Lumber trade 'injury' claim upheld by U.S.
The B.C. government will continue efforts to negotiate a new softwood lumber trade agreement, after the U.S. International Trade Commission upheld the U.S. industry's claim of "injury" due to alleged unfair trade practices by Canadian producers.
The latest complaint, the fifth by the U.S. lumber industry, accuses B.C. and other provinces of "dumping" lumber below market value, and subsidies based on the price of logs on Crown land.
The finding means the U.S. could impose countervailing duties as early as February on B.C. lumber exports, which make up half of Canada's sales to the U.S. It also means the U.S. Department of Commerce will continue its investigation of Canada and its producers.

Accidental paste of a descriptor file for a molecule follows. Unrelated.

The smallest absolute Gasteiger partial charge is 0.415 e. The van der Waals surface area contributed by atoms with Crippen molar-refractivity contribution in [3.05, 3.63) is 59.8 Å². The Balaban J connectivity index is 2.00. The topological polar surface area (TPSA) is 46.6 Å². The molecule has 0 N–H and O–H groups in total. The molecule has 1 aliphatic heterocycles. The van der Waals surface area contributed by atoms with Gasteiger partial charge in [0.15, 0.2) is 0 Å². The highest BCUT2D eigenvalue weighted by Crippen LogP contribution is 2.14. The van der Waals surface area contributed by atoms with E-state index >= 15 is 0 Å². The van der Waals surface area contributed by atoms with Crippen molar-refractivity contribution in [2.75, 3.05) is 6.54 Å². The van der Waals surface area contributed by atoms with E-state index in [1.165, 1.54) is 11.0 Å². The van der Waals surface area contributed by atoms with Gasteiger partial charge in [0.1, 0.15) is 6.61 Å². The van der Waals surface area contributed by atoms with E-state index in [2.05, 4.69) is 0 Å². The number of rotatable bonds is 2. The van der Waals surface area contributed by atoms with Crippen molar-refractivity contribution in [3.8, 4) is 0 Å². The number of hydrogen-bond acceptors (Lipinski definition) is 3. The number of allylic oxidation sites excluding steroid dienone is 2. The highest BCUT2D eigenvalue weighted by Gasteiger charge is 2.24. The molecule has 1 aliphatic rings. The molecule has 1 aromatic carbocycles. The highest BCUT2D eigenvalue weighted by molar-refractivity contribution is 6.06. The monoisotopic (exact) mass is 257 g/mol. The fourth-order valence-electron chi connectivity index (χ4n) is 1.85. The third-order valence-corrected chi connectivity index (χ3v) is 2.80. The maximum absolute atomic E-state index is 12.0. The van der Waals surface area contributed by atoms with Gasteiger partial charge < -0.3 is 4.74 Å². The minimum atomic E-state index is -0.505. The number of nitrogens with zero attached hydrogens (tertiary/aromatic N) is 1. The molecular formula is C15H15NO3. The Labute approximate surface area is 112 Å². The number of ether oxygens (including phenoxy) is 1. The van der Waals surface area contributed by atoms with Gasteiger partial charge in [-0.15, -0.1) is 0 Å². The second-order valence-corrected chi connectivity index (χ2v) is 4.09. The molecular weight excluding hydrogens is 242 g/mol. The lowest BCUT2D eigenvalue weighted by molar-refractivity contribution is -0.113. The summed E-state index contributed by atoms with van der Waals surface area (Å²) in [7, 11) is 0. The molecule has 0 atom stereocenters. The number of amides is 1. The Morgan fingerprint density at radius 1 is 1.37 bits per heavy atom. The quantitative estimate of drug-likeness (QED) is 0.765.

Forest products are part of the economy for 140 communities and provide 65,000 jobs in B.C. Forests Minister Steve Thomson said trade protection would increase lumber prices for U.S. builders as their housing market recovers.
"These are allegations that, time after time, have been proven to be false before NAFTA and World Trade Organization tribunals," Thomson said in response to Friday's ruling in the U.S. "B.C.'s forest policies are trade compliant."
U.S. President-elect Donald Trump has vowed to renegotiate NAFTA, which does not cover softwood lumber trade, and has already begun threatening steep tariffs in the vehicle assembly industry to protect domestic jobs.